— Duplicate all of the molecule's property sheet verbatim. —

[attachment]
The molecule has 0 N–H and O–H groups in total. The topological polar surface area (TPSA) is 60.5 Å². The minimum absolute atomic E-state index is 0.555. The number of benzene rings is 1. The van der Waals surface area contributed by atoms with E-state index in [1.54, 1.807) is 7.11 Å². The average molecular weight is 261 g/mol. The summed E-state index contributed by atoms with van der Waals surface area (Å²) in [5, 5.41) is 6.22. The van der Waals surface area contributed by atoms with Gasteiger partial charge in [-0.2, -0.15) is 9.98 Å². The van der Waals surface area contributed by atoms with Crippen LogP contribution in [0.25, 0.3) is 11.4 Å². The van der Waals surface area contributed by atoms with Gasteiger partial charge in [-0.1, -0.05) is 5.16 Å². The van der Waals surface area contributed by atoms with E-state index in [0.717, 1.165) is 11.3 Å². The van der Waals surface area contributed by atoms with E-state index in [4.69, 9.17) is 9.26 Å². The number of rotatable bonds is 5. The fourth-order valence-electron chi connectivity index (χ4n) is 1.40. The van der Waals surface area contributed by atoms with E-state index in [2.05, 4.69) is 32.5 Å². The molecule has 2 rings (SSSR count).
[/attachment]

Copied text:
The molecule has 0 N–H and O–H groups in total. The topological polar surface area (TPSA) is 60.5 Å². The minimum absolute atomic E-state index is 0.555. The number of benzene rings is 1. The van der Waals surface area contributed by atoms with E-state index in [1.54, 1.807) is 7.11 Å². The average molecular weight is 261 g/mol. The summed E-state index contributed by atoms with van der Waals surface area (Å²) in [5, 5.41) is 6.22. The van der Waals surface area contributed by atoms with Gasteiger partial charge in [-0.2, -0.15) is 9.98 Å². The van der Waals surface area contributed by atoms with Crippen LogP contribution in [0.25, 0.3) is 11.4 Å². The van der Waals surface area contributed by atoms with Gasteiger partial charge in [-0.1, -0.05) is 5.16 Å². The van der Waals surface area contributed by atoms with E-state index in [0.717, 1.165) is 11.3 Å². The van der Waals surface area contributed by atoms with E-state index in [4.69, 9.17) is 9.26 Å². The number of rotatable bonds is 5. The fourth-order valence-electron chi connectivity index (χ4n) is 1.40. The van der Waals surface area contributed by atoms with E-state index in [2.05, 4.69) is 32.5 Å². The molecule has 2 rings (SSSR count).